- As the child gets older and she is able to feel more secure inside herself, she will need the comforter less and it will gradually fall into disuse. It is important for the child to have control over this.
- If a child uses a comforter, that comforter can make a positive contribution to her healthy emotional development.
age do children use comforters?
- Many babies get attached to a special toy or other comforter at about 6 months of age (although they may have it before).
- From 8-9 months on, the need for the comforter may be strong, especially at times when the child is not with a parent, such as at bedtime. If the comforter is a blanket or soft toy it is safest to take it out of the cot when the baby is asleep if the baby is under 12 months old.
- Children need the comforter most between about 1 and 3 years of age, before they have learned to feel safe when their parent is not there.
- Children are usually ready to give them up by 3 to 4 years of age - at least in the daytime.
- If a child still clings to the comforter by school age, it is important to ask what it is that is making the child worried, rather than to take the comforter away.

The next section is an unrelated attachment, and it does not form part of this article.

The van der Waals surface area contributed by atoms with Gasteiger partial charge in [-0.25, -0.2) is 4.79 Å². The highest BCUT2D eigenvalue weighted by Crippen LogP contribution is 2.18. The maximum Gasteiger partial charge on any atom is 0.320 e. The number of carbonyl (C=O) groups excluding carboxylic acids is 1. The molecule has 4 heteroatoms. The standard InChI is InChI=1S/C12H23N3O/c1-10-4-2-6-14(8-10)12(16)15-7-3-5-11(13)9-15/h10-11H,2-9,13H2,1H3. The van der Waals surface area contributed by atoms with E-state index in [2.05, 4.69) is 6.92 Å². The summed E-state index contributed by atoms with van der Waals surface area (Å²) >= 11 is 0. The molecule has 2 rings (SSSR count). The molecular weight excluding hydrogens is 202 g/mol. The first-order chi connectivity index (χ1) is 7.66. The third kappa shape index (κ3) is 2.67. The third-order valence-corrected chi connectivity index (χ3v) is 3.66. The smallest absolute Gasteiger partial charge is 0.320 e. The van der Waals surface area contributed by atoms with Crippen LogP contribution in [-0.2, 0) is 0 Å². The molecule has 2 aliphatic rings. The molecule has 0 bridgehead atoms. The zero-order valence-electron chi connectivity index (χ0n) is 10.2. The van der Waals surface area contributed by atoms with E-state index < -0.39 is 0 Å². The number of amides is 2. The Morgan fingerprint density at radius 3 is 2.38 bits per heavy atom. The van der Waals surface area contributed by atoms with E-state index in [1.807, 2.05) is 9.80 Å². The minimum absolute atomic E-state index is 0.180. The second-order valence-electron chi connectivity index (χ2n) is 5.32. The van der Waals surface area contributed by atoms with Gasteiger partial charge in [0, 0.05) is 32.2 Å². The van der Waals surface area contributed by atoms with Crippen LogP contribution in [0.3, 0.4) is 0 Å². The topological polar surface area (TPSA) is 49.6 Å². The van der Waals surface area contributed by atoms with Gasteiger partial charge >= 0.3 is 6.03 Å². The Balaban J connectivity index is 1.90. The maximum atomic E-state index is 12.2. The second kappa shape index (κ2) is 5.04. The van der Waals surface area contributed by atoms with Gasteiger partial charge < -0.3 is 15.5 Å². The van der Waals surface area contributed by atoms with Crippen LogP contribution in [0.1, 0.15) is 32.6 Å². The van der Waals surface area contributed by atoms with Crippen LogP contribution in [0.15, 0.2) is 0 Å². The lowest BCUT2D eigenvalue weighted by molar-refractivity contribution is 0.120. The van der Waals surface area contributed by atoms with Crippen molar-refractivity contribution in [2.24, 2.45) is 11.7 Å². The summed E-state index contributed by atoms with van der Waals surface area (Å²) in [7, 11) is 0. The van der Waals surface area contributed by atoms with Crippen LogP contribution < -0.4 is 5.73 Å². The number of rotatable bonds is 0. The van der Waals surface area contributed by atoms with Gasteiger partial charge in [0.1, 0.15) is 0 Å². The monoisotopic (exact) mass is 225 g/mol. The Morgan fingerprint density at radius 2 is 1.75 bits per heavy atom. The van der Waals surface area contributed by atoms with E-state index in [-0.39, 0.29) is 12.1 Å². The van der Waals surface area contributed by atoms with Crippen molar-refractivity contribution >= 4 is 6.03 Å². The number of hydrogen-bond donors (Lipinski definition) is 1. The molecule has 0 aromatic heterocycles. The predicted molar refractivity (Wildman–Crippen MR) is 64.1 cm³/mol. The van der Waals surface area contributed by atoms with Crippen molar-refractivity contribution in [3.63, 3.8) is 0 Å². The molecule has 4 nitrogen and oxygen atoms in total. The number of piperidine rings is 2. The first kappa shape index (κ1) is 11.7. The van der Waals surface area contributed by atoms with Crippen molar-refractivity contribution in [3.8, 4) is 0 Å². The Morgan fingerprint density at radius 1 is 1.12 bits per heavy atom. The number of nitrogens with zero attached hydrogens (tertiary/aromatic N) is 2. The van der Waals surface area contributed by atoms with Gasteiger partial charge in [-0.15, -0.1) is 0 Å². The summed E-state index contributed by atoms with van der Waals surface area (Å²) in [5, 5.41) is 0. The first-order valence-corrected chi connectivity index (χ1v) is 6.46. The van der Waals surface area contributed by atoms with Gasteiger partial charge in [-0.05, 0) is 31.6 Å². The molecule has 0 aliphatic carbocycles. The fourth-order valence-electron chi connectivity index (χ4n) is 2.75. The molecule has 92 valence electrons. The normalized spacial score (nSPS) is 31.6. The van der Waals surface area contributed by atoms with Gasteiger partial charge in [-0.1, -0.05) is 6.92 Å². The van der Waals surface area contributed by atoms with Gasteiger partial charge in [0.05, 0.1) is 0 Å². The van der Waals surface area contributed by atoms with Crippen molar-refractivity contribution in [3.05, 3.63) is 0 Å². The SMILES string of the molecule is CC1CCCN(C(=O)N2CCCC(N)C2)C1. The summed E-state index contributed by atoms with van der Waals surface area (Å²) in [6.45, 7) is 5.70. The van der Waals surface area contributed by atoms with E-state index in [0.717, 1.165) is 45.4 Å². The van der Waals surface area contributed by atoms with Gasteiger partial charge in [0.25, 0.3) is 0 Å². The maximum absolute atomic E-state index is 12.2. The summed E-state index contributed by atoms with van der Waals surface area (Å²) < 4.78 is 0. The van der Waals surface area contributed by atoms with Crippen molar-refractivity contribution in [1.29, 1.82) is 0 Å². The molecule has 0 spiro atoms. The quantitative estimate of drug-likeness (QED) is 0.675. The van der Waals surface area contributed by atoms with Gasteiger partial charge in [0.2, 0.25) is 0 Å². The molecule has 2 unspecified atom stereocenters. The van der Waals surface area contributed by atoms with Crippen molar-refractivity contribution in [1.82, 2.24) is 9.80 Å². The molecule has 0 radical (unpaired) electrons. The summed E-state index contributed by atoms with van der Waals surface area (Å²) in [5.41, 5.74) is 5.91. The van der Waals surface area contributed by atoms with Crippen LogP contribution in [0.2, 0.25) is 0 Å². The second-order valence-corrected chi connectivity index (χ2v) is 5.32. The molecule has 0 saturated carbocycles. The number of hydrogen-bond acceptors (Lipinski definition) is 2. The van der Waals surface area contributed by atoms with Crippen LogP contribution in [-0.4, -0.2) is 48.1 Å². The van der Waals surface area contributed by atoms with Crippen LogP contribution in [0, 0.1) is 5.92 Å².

- For the normal development of teeth and jaw the ideal age for stopping sucking on a dummy is about 2 years, but there seems to be relatively little harm if the habit continues until a child turns 3. Children should be encouraged to stop sucking on a dummy before the permanent teeth come through at around 5-6 years if they have been using it beyond the age of 3.
children need comforters?
- Children use comforters most when they are worried, or afraid, or tired.
- They are usually needed at times such as bedtime or when staying with someone else (eg childcare).
- When children start preschool, some still want the comforter while they are there, but they might not want the other children to know. In this case, sometimes a dummy or piece of blanket can be pinned hidden in a pocket so the child can touch it when he needs to. Sometimes a special place to go when the comforter is needed may be helpful, as long as the child knows that he can go there whenever he wishes.